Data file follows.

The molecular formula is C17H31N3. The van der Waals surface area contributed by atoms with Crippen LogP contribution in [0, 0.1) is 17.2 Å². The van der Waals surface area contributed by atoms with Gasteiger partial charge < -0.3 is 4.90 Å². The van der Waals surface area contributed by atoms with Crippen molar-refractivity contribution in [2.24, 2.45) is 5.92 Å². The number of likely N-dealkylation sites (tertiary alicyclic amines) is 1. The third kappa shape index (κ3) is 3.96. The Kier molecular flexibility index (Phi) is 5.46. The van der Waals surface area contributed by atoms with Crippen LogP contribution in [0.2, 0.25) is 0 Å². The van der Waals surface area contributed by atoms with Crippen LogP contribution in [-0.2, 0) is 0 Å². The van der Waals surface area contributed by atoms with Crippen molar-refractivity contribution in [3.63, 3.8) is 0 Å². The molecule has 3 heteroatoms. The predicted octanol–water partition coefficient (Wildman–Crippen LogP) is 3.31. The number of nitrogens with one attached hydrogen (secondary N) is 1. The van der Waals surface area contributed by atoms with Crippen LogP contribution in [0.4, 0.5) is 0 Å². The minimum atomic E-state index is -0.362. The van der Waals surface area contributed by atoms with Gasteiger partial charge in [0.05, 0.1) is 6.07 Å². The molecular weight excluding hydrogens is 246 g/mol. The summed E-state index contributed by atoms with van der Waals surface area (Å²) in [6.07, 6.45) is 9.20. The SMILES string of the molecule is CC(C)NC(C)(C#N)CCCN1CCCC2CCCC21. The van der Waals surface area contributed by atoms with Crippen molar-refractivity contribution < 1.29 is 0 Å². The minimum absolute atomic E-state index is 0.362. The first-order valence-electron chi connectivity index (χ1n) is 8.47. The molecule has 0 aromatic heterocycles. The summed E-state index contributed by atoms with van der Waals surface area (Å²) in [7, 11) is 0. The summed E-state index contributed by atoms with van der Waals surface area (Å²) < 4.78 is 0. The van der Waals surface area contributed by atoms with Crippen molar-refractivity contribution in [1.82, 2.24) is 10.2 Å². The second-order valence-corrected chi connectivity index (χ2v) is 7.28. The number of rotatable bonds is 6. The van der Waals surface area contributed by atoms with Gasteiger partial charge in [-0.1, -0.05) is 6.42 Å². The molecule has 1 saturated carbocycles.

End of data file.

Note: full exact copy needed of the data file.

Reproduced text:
The molecular formula is C17H31N3. The van der Waals surface area contributed by atoms with Crippen LogP contribution in [0, 0.1) is 17.2 Å². The van der Waals surface area contributed by atoms with Gasteiger partial charge < -0.3 is 4.90 Å². The van der Waals surface area contributed by atoms with Crippen molar-refractivity contribution in [2.24, 2.45) is 5.92 Å². The number of likely N-dealkylation sites (tertiary alicyclic amines) is 1. The third kappa shape index (κ3) is 3.96. The Kier molecular flexibility index (Phi) is 5.46. The van der Waals surface area contributed by atoms with Crippen LogP contribution in [0.2, 0.25) is 0 Å². The van der Waals surface area contributed by atoms with Crippen LogP contribution in [-0.2, 0) is 0 Å². The van der Waals surface area contributed by atoms with Crippen molar-refractivity contribution in [3.63, 3.8) is 0 Å². The molecule has 3 heteroatoms. The predicted octanol–water partition coefficient (Wildman–Crippen LogP) is 3.31. The number of nitrogens with one attached hydrogen (secondary N) is 1. The van der Waals surface area contributed by atoms with Crippen LogP contribution in [0.4, 0.5) is 0 Å². The minimum atomic E-state index is -0.362. The van der Waals surface area contributed by atoms with Gasteiger partial charge in [0.05, 0.1) is 6.07 Å². The molecular weight excluding hydrogens is 246 g/mol. The summed E-state index contributed by atoms with van der Waals surface area (Å²) in [6.07, 6.45) is 9.20. The SMILES string of the molecule is CC(C)NC(C)(C#N)CCCN1CCCC2CCCC21. The van der Waals surface area contributed by atoms with Crippen molar-refractivity contribution < 1.29 is 0 Å². The minimum absolute atomic E-state index is 0.362. The first-order valence-electron chi connectivity index (χ1n) is 8.47. The molecule has 0 aromatic heterocycles. The summed E-state index contributed by atoms with van der Waals surface area (Å²) in [7, 11) is 0. The summed E-state index contributed by atoms with van der Waals surface area (Å²) < 4.78 is 0. The van der Waals surface area contributed by atoms with Crippen molar-refractivity contribution in [1.82, 2.24) is 10.2 Å². The second-order valence-corrected chi connectivity index (χ2v) is 7.28. The number of rotatable bonds is 6. The van der Waals surface area contributed by atoms with Gasteiger partial charge in [-0.1, -0.05) is 6.42 Å². The molecule has 1 saturated carbocycles.